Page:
Special Use Permit Hearing

The MRA went before Montreat's Board of Adjustment to request a Special Use Permit to build the proposed hotel. The permit hearing lasted for about 50 hours over eight sessions, beginning on October 21, 2021 and coming to an end on January 6, 2022, when the Board voted to grant the permit.

The Board's perfunctory, two-hour deliberation did not do justice to the prior hours of the hearing; they failed to consider the ample evidence that opposing lawyers presented or make the findings of fact that the law requires. Now, the MRA has the zoning permit they need to go forward with demolition and construction. This would have terrible repercussions for Montreat, changing the town and its environment in ways that could not be undone: a polluted creek, loss of 60 mature trees, demolition of three historic structures, damage to neighboring homes. All of this was shown plainly in the hearing.

A summary of each session can be found in the Black Mountain News articles available here, and recordings of each session are available at the following links:

Cost to the Town of Montreat for the Special Use Permit Hearing

At the April 14 Board of Commissioners meeting, the Mayor reported on the direct costs to the Town for the hearing on the hotel.

The Town has spent over $100,000 to date on attorney fees alone. Adding in staff overtime and expected additional legal costs, the mayor estimates the total will be between $121,555 and $124,555. This represents an extraordinary 6% of the Town's annual budget.

The story was reported in the April 15 Black Mountain News: 'This is sobering': Montreat Board of Commissioners approves 6 budget amendments

Summary of Montreat Board of Adjustment Process

Compiled by Brendan Hayner-Slattery, based on the training given to the Board of Adjustment on August 24, 2021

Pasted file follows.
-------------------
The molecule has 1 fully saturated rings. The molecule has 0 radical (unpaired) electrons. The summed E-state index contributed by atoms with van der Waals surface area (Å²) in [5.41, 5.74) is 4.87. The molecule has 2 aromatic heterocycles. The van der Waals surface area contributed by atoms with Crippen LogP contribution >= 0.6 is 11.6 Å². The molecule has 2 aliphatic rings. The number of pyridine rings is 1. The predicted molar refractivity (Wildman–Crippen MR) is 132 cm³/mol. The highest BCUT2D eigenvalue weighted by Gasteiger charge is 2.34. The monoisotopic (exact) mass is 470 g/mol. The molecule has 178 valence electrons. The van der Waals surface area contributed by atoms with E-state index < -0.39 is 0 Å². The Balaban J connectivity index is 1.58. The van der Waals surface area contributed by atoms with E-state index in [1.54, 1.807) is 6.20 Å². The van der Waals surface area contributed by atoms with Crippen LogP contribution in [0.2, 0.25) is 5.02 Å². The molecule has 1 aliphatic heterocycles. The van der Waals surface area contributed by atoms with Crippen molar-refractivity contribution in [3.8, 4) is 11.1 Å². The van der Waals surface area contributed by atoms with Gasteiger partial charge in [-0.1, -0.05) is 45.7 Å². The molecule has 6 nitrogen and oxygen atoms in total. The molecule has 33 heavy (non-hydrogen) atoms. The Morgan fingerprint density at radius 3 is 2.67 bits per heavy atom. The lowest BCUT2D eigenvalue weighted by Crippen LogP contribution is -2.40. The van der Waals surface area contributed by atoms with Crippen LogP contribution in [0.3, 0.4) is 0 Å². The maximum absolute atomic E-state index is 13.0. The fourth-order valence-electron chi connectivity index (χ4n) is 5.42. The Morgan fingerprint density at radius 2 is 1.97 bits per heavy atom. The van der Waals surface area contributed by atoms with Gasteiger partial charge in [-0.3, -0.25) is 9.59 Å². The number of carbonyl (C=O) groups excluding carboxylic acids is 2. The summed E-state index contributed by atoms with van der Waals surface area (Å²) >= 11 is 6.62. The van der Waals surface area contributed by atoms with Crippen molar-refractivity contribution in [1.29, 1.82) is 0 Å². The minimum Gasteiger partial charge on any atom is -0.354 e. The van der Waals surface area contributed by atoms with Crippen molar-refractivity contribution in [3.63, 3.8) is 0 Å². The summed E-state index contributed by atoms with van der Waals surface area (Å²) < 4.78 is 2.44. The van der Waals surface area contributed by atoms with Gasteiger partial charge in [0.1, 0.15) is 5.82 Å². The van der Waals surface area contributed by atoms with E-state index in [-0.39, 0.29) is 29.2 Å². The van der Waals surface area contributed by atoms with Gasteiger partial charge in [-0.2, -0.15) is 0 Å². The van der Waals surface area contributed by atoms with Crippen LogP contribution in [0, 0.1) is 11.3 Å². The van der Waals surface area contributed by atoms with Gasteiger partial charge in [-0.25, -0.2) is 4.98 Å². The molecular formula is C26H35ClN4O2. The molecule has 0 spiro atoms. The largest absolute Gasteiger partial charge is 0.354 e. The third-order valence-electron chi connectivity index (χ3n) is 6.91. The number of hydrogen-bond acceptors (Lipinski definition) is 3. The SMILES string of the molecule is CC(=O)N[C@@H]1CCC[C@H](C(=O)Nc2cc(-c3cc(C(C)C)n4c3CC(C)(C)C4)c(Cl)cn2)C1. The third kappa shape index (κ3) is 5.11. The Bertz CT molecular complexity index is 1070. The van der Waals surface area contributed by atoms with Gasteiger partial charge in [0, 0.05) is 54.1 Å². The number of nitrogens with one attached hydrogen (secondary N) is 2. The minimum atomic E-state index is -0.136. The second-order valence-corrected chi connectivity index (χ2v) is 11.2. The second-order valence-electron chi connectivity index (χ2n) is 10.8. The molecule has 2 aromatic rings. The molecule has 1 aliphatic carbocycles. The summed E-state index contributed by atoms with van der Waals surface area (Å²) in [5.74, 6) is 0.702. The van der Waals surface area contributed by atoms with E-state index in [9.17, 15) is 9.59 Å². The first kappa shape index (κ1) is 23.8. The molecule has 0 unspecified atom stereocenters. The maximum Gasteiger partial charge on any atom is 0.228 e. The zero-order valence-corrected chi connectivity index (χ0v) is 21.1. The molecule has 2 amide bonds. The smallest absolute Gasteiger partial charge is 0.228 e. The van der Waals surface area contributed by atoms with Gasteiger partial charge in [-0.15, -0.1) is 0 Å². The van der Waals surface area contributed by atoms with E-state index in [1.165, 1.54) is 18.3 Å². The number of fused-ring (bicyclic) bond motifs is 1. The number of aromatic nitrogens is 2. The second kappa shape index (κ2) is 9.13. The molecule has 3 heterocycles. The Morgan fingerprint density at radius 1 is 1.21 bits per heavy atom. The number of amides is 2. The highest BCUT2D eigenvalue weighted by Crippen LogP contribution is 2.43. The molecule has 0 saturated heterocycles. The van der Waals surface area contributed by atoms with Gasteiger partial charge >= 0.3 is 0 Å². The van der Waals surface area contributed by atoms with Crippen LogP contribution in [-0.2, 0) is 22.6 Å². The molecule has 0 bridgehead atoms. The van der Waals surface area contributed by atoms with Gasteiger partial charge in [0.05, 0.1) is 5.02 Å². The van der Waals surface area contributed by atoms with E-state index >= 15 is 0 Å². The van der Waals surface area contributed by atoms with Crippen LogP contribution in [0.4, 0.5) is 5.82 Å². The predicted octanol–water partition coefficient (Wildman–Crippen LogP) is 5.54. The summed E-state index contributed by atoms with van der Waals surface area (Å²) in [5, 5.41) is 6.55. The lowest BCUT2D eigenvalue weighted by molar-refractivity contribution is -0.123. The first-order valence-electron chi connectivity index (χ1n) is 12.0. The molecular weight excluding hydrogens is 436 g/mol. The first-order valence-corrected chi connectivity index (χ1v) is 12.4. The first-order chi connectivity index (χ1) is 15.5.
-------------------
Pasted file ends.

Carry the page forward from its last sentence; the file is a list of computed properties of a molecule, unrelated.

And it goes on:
• The Board will need to determine who besides the MRA has standing to act as a party in the case.

  • Having standing means you have the right to participate fully in the hearing as a party, including presenting evidence, making arguments, cross-examining witnesses, objecting, etc. It is also necessary for appealing the outcome after the fact.

  • The Board will hear and rule on requests for standing at the very start of the hearing on the first day, before anything else happens.

  • To get standing, you need to be able to present a credible allegation that you could suffer specific damages from the outcome of the hearing, typically shown by some combination of proximity, impact on property value, and other effects (glare, odor, etc.).

    • Location alone isn’t determinative: you could live right next door and not get standing if you can’t show any reason to expect specific damages, or you could live a mile away and get standing if you can credibly assert that the development would cause you damage in some particular way (such as traffic).

    • Likewise, past cases have established that disliking the aesthetics of the proposed structure is not enough to establish standing. There needs to be an alleged damage that you would suffer.